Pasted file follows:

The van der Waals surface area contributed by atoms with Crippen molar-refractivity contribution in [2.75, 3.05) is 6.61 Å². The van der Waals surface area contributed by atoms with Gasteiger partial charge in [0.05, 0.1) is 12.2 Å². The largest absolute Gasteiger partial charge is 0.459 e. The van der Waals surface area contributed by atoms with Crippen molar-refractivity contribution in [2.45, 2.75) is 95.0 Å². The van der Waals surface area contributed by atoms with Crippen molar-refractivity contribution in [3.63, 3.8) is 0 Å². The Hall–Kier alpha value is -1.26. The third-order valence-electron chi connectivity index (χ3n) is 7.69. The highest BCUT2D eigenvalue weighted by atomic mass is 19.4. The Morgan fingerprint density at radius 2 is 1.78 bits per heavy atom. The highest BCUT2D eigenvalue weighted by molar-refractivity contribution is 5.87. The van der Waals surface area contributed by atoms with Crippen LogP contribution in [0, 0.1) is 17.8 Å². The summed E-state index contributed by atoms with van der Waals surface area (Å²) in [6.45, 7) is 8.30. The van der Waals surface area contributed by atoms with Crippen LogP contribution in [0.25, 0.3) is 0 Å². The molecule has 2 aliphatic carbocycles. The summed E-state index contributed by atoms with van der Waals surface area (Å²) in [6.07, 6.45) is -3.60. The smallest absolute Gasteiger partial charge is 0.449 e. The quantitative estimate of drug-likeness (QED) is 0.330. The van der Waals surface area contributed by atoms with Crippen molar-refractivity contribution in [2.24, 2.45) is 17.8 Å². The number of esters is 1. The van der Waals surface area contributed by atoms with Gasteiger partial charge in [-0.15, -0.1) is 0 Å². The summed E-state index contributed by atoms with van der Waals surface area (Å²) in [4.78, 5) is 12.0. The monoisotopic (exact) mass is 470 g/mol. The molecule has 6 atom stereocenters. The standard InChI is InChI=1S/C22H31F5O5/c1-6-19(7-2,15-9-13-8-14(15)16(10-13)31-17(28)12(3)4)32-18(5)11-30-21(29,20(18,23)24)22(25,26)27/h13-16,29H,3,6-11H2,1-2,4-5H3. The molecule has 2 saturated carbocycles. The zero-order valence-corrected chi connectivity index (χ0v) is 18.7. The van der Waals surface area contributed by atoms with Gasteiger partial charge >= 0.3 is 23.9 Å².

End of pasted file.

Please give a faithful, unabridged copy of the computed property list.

The van der Waals surface area contributed by atoms with Crippen molar-refractivity contribution in [2.75, 3.05) is 6.61 Å². The van der Waals surface area contributed by atoms with Gasteiger partial charge in [0.05, 0.1) is 12.2 Å². The largest absolute Gasteiger partial charge is 0.459 e. The van der Waals surface area contributed by atoms with Crippen molar-refractivity contribution in [2.45, 2.75) is 95.0 Å². The van der Waals surface area contributed by atoms with Crippen molar-refractivity contribution in [3.63, 3.8) is 0 Å². The Hall–Kier alpha value is -1.26. The third-order valence-electron chi connectivity index (χ3n) is 7.69. The highest BCUT2D eigenvalue weighted by atomic mass is 19.4. The Morgan fingerprint density at radius 2 is 1.78 bits per heavy atom. The highest BCUT2D eigenvalue weighted by molar-refractivity contribution is 5.87. The van der Waals surface area contributed by atoms with Crippen LogP contribution in [0, 0.1) is 17.8 Å². The summed E-state index contributed by atoms with van der Waals surface area (Å²) in [6.45, 7) is 8.30. The van der Waals surface area contributed by atoms with Crippen LogP contribution in [0.25, 0.3) is 0 Å². The molecule has 2 aliphatic carbocycles. The summed E-state index contributed by atoms with van der Waals surface area (Å²) in [6.07, 6.45) is -3.60. The smallest absolute Gasteiger partial charge is 0.449 e. The quantitative estimate of drug-likeness (QED) is 0.330. The van der Waals surface area contributed by atoms with Crippen molar-refractivity contribution in [2.24, 2.45) is 17.8 Å². The number of esters is 1. The van der Waals surface area contributed by atoms with Gasteiger partial charge in [-0.15, -0.1) is 0 Å². The summed E-state index contributed by atoms with van der Waals surface area (Å²) in [4.78, 5) is 12.0. The monoisotopic (exact) mass is 470 g/mol. The molecule has 6 atom stereocenters. The standard InChI is InChI=1S/C22H31F5O5/c1-6-19(7-2,15-9-13-8-14(15)16(10-13)31-17(28)12(3)4)32-18(5)11-30-21(29,20(18,23)24)22(25,26)27/h13-16,29H,3,6-11H2,1-2,4-5H3. The molecule has 2 saturated carbocycles. The zero-order valence-corrected chi connectivity index (χ0v) is 18.7. The van der Waals surface area contributed by atoms with Gasteiger partial charge >= 0.3 is 23.9 Å².